Planning, design phases under way; opponents continue to be vocal
Scott Perra’s bucket list might be getting a little more manageable now.
The president-CEO of the Mohawk Valley Health System is checking off milestones and sounding more optimistic about the possibility of seeing a new hospital in downtown Utica rise before the end of this decade.
On a day when the Greater Utica Chamber of Commerce officially announced its support for the project, Perra couldn’t help but smile as he thanked the Mohawk Valley’s business and civic leaders for continuing to have faith in his vision.
“The resolution was certainly good news,” Perra said. “A lot of people are coming out and endorsing us now that we have the $300 million grant, but it’s been a 2-1/2 year journey.”
In addition, MVHS and the project team have started the first phase of the design process to build the new regional health care campus.
“We still have many more steps in the process including the environmental impact study for the proposed area,” Perra said.
When Gov. Andrew Cuomo announced passage of the fiscal year 2018 state budget extender, which funds all government operations through May 31, it included a $300 million grant from the Department of Health to MVHS to create an integrated health care delivery system in Oneida County.
In the coming months, MVHS and the project team will be working on the design of the new health care complex as well as finalizing their certificate of need application to the NYSDOH. MVHS expects to submit its application by November.
MVHS has hired an urban planning company, NBBJ, whose responsibilities include meeting with workgroups from the various departments within the health care system, as well as a forming a committee that will gather and consider community input during the design and construction phases.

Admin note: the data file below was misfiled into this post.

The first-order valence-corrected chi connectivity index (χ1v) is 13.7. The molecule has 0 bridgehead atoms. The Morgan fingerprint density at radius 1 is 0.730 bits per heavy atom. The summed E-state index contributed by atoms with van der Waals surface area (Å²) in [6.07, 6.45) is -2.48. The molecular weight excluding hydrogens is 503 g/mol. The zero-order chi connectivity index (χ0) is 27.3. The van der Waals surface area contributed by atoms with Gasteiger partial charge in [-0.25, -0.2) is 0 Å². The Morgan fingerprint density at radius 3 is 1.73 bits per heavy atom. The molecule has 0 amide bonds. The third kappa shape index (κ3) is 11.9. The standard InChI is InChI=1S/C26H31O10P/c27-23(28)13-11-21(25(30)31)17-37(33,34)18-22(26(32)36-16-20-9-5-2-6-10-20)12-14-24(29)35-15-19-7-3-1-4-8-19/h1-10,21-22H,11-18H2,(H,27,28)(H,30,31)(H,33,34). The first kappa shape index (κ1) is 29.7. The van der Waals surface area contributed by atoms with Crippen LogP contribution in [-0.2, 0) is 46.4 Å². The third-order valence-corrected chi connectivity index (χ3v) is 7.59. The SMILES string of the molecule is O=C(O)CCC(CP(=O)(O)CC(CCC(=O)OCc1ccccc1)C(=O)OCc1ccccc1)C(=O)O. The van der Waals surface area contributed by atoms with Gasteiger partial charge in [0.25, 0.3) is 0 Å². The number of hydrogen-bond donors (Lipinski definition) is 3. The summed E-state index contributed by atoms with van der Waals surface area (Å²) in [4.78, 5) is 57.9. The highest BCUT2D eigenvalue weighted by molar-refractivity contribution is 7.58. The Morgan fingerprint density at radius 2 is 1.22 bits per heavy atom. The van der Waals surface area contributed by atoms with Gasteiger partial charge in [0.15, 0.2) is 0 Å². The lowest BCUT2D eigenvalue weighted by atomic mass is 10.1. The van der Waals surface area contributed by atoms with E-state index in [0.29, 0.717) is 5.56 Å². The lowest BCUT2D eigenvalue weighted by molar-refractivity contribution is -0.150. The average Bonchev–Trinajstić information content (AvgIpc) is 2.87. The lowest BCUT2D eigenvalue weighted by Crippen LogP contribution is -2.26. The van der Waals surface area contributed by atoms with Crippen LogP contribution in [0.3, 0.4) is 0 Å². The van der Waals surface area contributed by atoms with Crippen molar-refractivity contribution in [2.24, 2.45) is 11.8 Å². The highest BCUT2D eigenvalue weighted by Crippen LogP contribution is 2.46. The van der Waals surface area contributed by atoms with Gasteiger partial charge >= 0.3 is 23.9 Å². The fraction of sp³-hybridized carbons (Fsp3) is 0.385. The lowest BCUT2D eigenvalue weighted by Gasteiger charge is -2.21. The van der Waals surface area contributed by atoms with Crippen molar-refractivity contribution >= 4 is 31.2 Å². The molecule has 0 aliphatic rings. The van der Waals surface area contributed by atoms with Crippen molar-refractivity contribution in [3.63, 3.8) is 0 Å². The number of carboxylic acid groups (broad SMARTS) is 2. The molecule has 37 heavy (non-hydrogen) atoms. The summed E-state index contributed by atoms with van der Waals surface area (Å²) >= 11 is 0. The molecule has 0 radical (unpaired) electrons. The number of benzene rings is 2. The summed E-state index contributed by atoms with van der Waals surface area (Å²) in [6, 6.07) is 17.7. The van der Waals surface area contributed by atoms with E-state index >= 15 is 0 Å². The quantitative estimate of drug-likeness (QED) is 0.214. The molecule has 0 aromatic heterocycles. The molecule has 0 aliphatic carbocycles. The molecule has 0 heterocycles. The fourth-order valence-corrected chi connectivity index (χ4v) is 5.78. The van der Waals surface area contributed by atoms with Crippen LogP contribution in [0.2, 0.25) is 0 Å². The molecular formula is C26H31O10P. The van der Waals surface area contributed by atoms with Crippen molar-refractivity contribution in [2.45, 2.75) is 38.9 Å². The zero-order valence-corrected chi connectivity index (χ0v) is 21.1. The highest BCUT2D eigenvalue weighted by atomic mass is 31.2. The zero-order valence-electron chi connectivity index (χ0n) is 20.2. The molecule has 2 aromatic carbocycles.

Jonathan Wilch, principal at NBBJ, said his company would be meeting with MVHS employees and medical staff who will be working in the new facility. “This helps to ensure it functions in a way that allows them to provide the best care possible to their patients,” he said.
NBBJ representatives will also meet with community members to get their input into how the new hospital can best be integrated into the downtown Utica revitalization plan, he added.
Most of the officials who have supported the project from its start two years ago attended a recent press conference at the chamber offices in the Landmarc Building downtown: Utica Mayor Robert Palmieri, Oneida County Executive Anthony Picente, Assemblyman Anthony Brindisi (D-Utica), chamber executive director Meghan Fraser McGrogan and Patrick Becher, chairman of the chamber’s board of directors, who explained the rationale for the chamber’s decision.
New York Sen. Joseph Griffo (R-Rome) and Sen. David Valesky (D-Syracuse) are also on record of supporting the downtown hospital.
A prepared statement from the chamber stated building a new medical campus would replace the two aging hospitals that comprise MVHS: the 100-year-old St. Elizabeth Medical Center and the 60-year-old St. Luke’s Hospital, part of Faxton St. Luke’s Healthcare.
The new facility would also integrate services at one site from specialty outpatient services to emergency and acute care services, and possibly doctor’s offices.
MVHS estimates the integrated health campus will cost $480 million for a 750,000-square-foot facility with 400 beds. In addition to the state grant, the remaining $180 million will come from MVHS capital, bonds and fundraising.